What first attracts your attention in a Bulgarian Revival Period church? The architecture? The silver-haloed icons of the Virgin Mary? The elaborate carvings of the icon doors? These may all be astonishing, but have you noticed the river of fire, on the outside western wall of most of the churches, flowing towards the gaping mouth of a dragon-like monster? Have you bent to see in detail the devils in the flames? Have you wondered what were the crimes of the sinners they torture?
One of the greatest problems a visitor to Bulgaria faces is what to bring home as a souvenir. On the surface, one is spoilt for choice. The tiny streets of traditional towns like Nesebar, the stalls at folklore festivals and the souvenir shops in large cities are all crammed with merchandise.
In most European countries, licensing cars is a pretty straightforward business. Number plates usually reflect the year of the first registration, or the province where the car's owner resides, or sometimes they give out nothing at all except a unique combination of letters and numbers detectable by the traffic authorities and the police.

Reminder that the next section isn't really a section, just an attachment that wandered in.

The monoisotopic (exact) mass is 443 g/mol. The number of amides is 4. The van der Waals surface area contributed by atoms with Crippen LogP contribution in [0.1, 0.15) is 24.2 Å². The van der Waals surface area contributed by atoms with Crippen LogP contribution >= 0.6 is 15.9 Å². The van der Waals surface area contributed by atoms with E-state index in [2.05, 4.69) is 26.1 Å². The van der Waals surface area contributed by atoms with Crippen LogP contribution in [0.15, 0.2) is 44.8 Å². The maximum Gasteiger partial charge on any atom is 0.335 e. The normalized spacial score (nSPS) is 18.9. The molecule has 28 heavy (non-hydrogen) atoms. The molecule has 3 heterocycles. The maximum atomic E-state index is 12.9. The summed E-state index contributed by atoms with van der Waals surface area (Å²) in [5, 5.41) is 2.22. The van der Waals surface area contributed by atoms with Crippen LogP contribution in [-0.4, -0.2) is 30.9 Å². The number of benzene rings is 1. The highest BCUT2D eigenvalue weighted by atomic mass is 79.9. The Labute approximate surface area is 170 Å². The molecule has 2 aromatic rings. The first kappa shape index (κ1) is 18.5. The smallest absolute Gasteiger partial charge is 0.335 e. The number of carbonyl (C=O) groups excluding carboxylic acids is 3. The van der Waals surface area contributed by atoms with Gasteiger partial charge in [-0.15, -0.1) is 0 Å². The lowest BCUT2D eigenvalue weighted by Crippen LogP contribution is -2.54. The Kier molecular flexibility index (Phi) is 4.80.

The Bulgarian State Security used every chance to pick up at the West – sometimes quite hilariously (although the comrades were dead serious)
Paper steaks, troubled potatoes and old men from Bansko feature heavily in Bulgarian cuisine. A matter of language, really
For Bulgarians, running away from their abominable Bay Ganyo is like running away from their shadows